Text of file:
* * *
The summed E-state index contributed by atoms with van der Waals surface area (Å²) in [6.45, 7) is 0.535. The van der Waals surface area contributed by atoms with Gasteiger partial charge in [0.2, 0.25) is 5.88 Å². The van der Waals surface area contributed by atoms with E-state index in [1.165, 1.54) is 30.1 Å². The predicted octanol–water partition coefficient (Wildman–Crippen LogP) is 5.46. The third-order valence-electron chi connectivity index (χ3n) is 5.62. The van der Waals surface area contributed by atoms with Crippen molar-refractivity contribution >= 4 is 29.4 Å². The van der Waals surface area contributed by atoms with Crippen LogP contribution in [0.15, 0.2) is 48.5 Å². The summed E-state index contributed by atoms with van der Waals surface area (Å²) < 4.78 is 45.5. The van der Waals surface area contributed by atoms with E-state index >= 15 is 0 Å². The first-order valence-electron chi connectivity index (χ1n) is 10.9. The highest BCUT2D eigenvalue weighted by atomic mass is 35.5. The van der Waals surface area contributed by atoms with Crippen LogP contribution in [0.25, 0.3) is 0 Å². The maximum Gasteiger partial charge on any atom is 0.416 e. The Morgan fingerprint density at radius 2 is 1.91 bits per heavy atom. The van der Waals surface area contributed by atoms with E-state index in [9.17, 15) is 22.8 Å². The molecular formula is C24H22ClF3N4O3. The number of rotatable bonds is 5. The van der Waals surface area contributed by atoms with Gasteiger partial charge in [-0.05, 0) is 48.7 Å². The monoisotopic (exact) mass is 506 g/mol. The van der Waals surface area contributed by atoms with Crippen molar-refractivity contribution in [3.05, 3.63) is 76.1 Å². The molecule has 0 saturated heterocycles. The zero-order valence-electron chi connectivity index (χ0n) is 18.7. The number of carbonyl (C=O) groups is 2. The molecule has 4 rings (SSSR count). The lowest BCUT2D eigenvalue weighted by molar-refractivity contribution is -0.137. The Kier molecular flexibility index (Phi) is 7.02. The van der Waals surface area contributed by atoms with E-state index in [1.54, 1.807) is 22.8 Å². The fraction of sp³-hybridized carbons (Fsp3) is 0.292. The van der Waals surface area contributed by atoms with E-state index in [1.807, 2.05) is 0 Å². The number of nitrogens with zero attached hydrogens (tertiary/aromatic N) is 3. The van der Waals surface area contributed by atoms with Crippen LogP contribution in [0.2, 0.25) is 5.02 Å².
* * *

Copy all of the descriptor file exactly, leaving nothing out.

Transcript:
The summed E-state index contributed by atoms with van der Waals surface area (Å²) in [6.45, 7) is 0.535. The van der Waals surface area contributed by atoms with Gasteiger partial charge in [0.2, 0.25) is 5.88 Å². The van der Waals surface area contributed by atoms with E-state index in [1.165, 1.54) is 30.1 Å². The predicted octanol–water partition coefficient (Wildman–Crippen LogP) is 5.46. The third-order valence-electron chi connectivity index (χ3n) is 5.62. The van der Waals surface area contributed by atoms with Crippen molar-refractivity contribution >= 4 is 29.4 Å². The van der Waals surface area contributed by atoms with Crippen LogP contribution in [0.15, 0.2) is 48.5 Å². The summed E-state index contributed by atoms with van der Waals surface area (Å²) < 4.78 is 45.5. The van der Waals surface area contributed by atoms with E-state index >= 15 is 0 Å². The first-order valence-electron chi connectivity index (χ1n) is 10.9. The highest BCUT2D eigenvalue weighted by atomic mass is 35.5. The van der Waals surface area contributed by atoms with Crippen LogP contribution in [0.25, 0.3) is 0 Å². The maximum Gasteiger partial charge on any atom is 0.416 e. The Morgan fingerprint density at radius 2 is 1.91 bits per heavy atom. The van der Waals surface area contributed by atoms with E-state index in [9.17, 15) is 22.8 Å². The molecular formula is C24H22ClF3N4O3. The number of rotatable bonds is 5. The van der Waals surface area contributed by atoms with Gasteiger partial charge in [-0.05, 0) is 48.7 Å². The monoisotopic (exact) mass is 506 g/mol. The van der Waals surface area contributed by atoms with Crippen molar-refractivity contribution in [3.05, 3.63) is 76.1 Å². The molecule has 0 saturated heterocycles. The zero-order valence-electron chi connectivity index (χ0n) is 18.7. The number of carbonyl (C=O) groups is 2. The molecule has 4 rings (SSSR count). The lowest BCUT2D eigenvalue weighted by molar-refractivity contribution is -0.137. The Kier molecular flexibility index (Phi) is 7.02. The van der Waals surface area contributed by atoms with E-state index in [1.54, 1.807) is 22.8 Å². The fraction of sp³-hybridized carbons (Fsp3) is 0.292. The van der Waals surface area contributed by atoms with E-state index in [1.807, 2.05) is 0 Å². The number of nitrogens with zero attached hydrogens (tertiary/aromatic N) is 3. The van der Waals surface area contributed by atoms with Crippen LogP contribution in [0.2, 0.25) is 5.02 Å².